BOOKS: Gray Whales: Wandering Giants
From ANIMAL PEOPLE, May 1998:
by Robert H. Busch
Orca Book Publishers (POB 468, Custer,
WA 98240-0468), 1998.
138 pages, paperback, $19.95.
Among the whales most often seen
along the Pacific coast, gray whales until
recently have been much less known than the
acrobatic orcas and humpbacks, and the giant
blue whales, who––though relatively rarely
seen––loom as large in imagination as in life.
Perhaps for that reason there was
little public opposition when gray whales
were downlisted from endangered to threatened
in 1992, and removed completely from
Endangered Species Act protection in 1994.
Likewise, plans by the Mexican government
and the Japanese-based Mitsubishi consortium
to develop a salt works at San Ignacio
Lagoon, a key gray whale calving area, were
well advanced before attracting more than
fleeting notice from activist groups.
Specific concern for gray whales
has emerged, at last, only within the past
year or so, as the Bill Clinton/Albert Gore
White House has cleared away political obstacles
to enable the Makah tribe of Neah Bay,
Washington, to resume a “traditional” gray
whale hunt last held in 1928 and dormant for
20 years before that.
Gray whales gained a face on
January 11, 1997, when a calf became
stranded near Marina del Ray, California,
was rescued by Sea World at San Diego, and
was sucessfully rehabilitated. Named J.J.,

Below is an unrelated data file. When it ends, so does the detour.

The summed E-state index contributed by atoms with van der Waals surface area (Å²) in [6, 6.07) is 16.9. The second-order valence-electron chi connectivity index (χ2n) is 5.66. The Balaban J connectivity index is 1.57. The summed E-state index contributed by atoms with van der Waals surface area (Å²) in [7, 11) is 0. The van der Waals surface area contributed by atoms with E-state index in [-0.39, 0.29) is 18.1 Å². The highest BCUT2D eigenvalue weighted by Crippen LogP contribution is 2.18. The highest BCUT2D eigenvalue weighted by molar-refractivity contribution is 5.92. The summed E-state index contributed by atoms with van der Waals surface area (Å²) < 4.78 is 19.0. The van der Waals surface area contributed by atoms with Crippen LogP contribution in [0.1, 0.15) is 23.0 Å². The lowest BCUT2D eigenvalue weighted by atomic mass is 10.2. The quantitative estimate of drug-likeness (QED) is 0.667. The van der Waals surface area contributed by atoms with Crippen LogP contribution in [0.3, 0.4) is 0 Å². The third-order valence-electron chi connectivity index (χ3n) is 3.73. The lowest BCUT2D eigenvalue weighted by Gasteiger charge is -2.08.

after former Friends of the Sea Lion Marine
Mammal Center director of operations Judi
Jones, who died a few days before J.J. was
discovered, the baby gray grew to 31 feet in
length and 19,000 pounds before her release
on March 31, 1998.
Within three days J.J. lost both of
the radio transponders she was expected to
carry for up to 18 months. Just as rumors surfaced
after her rescue that she and several
other stranded baby gray whales who didn’t
survive were casualties of underwater sonic
testing, there are now rumors that J.J. may
have been poached by illegal dragnetters and
her transponders tossed overboard.
Because J.J. became accustomed to
humans, much like Gigi, the baby gray
whale whom Sea World released apparently
successfully in March 1972, there is also concern
that she may become a quick victim of
the Makah whalers––if they don’t exhaust
their five-whale quota by killing the Neah
Bay resident population first.
As J.J. was not freeze-branded, we
may never know. She will, however, personify
gray whales for years to come, having
come and departed as a most timely emissary.
Robert H. Busch, succinctly summarizing
just about everything important to
know about gray whales, has published Gray
Whales: Wandering Giants just in time to
build on the public curiosity and concern
roused by J.J. and the prospect of Makah
whaling. We expect to refer often to our copy
during the the coming years.